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Ever since their first party and a big NY Times style section article, there has been a lot of buzz and controversy surrounding the library advocacy group called The Desk Set. I’ve heard about librarians hating on The Desk Set, misunderstanding them and the articles written about them. Maria Falgoust and Sarah Murphy, the brains behind The Desk Set operation, are in my opinion the best renegade, non-traditional library marketing and PR team to date, and I only wish I was in a place to hire them as consultants. Those two (and their crew) could revitalize a stale, poorly attended library system in a heartbeat. I, as a public librarian fully devoted to the idea of building communities and conversations around media and intellectual discourse, would like to take this opportunity to endorse their efforts to bolster librarians’ professional solidarity, friendship, and informal knowledge sharing.

Last Saturday during the ALA Mid-Winter meeting The Desk Set had a great party in collaboration with Authority Control at National Mechanics in Philadelphia.  I went to two other parties that night, one for Running Press Book Publishers at the Pennsylvania Academy of the Arts Historical Landmark Building, and another for Library Journal at Varelli’s Upstairs. Both of these parties were awesome, but neither of them held a candle to the energy at The Desk Set blowout. There was nothing overtly professional about it: this was really just a party, a party attended by public librarians, academic librarians, medical librarians, archivists, and anyone else that might be interested in coming.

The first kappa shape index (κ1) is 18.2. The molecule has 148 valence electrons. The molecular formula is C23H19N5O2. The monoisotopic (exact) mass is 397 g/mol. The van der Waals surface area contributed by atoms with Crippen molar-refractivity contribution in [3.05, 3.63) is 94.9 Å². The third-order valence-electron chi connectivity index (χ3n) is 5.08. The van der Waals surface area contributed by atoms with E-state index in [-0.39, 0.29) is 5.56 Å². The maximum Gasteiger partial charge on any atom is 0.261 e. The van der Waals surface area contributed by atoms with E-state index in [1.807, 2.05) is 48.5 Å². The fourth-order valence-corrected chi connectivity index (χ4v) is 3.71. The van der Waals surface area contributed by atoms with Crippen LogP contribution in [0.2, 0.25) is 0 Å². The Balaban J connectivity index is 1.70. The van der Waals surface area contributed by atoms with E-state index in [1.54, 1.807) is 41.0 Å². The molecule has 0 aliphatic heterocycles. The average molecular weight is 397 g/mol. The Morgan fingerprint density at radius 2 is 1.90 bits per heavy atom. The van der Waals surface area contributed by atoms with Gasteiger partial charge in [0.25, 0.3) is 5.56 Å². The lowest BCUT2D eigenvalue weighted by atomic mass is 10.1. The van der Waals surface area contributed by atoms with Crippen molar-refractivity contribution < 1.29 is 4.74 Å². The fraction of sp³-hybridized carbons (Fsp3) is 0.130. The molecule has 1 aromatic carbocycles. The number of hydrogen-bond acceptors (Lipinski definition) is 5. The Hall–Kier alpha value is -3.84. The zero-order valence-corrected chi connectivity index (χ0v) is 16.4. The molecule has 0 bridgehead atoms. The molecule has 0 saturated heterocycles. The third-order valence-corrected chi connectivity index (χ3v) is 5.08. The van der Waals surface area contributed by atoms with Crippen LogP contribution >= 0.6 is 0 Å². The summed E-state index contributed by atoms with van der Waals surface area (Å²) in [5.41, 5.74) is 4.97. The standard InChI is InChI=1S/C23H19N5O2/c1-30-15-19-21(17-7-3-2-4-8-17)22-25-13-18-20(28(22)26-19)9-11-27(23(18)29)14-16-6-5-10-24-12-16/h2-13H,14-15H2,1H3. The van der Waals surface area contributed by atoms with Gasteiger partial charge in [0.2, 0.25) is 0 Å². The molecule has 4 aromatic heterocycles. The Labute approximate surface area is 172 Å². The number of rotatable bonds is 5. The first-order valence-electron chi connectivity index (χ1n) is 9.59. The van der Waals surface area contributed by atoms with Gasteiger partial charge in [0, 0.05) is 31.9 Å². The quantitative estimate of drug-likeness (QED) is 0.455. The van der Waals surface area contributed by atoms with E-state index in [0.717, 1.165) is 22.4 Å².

Now I know there are plenty of readers out there scoffing at the first paragraph, thinking “intellectual discourse! What? That party was a bunch of hipster fools, and I have no time for that!” To all of you I say fine, you don’t really have to BE there if you find it all distasteful, inappropriate, crass, and alarming. But why dis such an event? Why is it that librarians, stereotypically, traditionally, have such a weird double standard with marketing, entertainment, and social activities, and why hasn’t that changed yet? This is not trivial: the future of public libraries relies on foundation departments, outreach services, marketing, communications, and politicians for funding. Why do so many librarians prickle at the thought of a party? If librarians cannot get along with each other, how are we supposed to get along with the communities we serve?

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2 Comments

  1. I’m sorry I missed the party.

  2. Thanks for the props, Nate. And don’t forget: the party collected several boxes full of books to donate to Books Through Bars (www.booksthroughbars.org); we are, after all, not just your typical party libarians.


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